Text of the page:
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A freelance journalist working for the New York Times will appear in Zimbabwe court on Wednesday, his lawyer and the newspaper said, in a case critics say illustrates the authoritarian nature of President Emmerson Mnangagwa’s government.
Thirty-seven-year-old Jeffrey Moyo spent three weeks in jail last year accused of obtaining fake accreditation documents for two of the US newspaper’s journalists on a visit.
The New York Times said the charges were baseless and that a Zimbabwe Media Commission official had issued him papers for Christina Goldbaum and Joao Silva. They were expelled.
“We are deeply troubled by the prosecution of Jeffrey Moyo, which appears designed to chill press freedom in Zimbabwe. Jeffrey is a widely respected journalist with many years of reporting experience in Zimbabwe,” Dean Baquet, the executive editor of The New York Times, said in a statement, reported by the Times.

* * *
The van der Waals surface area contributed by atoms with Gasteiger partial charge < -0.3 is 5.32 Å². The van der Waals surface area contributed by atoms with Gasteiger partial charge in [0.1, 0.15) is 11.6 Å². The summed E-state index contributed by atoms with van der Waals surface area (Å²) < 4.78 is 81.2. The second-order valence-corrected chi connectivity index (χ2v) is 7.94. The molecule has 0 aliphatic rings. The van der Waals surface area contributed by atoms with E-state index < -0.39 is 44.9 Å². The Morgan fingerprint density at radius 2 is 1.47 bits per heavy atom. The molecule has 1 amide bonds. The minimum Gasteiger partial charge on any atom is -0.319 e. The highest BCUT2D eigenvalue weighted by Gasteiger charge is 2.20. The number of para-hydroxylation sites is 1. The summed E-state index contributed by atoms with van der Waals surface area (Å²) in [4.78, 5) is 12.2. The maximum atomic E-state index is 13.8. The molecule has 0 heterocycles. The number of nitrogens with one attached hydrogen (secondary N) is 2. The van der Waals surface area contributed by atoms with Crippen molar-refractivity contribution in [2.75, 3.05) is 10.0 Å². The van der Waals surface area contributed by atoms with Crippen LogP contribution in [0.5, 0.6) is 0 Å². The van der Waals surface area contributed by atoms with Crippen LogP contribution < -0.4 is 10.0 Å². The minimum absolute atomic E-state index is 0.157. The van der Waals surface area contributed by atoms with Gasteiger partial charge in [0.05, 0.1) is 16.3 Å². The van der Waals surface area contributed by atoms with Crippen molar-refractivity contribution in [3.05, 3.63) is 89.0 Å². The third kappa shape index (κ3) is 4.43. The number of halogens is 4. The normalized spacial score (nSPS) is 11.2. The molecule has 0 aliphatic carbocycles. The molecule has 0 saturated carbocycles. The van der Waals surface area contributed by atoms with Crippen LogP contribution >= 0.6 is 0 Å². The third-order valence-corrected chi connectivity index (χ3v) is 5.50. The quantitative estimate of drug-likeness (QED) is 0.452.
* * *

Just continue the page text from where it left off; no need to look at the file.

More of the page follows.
Moyo told the Reuters news agency that “it was a nasty experience, sleeping on the concrete floor and having no contact with my family.”
“It was terrible, but I’m optimistic that things will go well.”
Officials were not immediately available to comment on the trial due to take place at a court in Bulawayo, Zimbabwe’s second-biggest city. But last year, a spokesperson accused Moyo of paying a bribe to break immigration laws.
The government of Mnangagwa, who replaced long-serving leader Robert Mugabe in a 2017 coup, has testy relations with non-state media. Another prominent reporter, Hopewell Chin’ono, who is critical of the government, has been arrested three times.
Moyo’s lawyer Doug Coltart told Reuters that the state had a “very weak case” against his client.
“Jeffrey believed he was dealing with a bona fide official of the Zimbabwe Media Commission,” Coltart said.
Moyo had also worked for the Thomson Reuters Foundation charity.
Reporters Without Borders ranked Zimbabwe 130th out of 180 countries in its World Press Freedom Index in 2021.
This content was originally published here.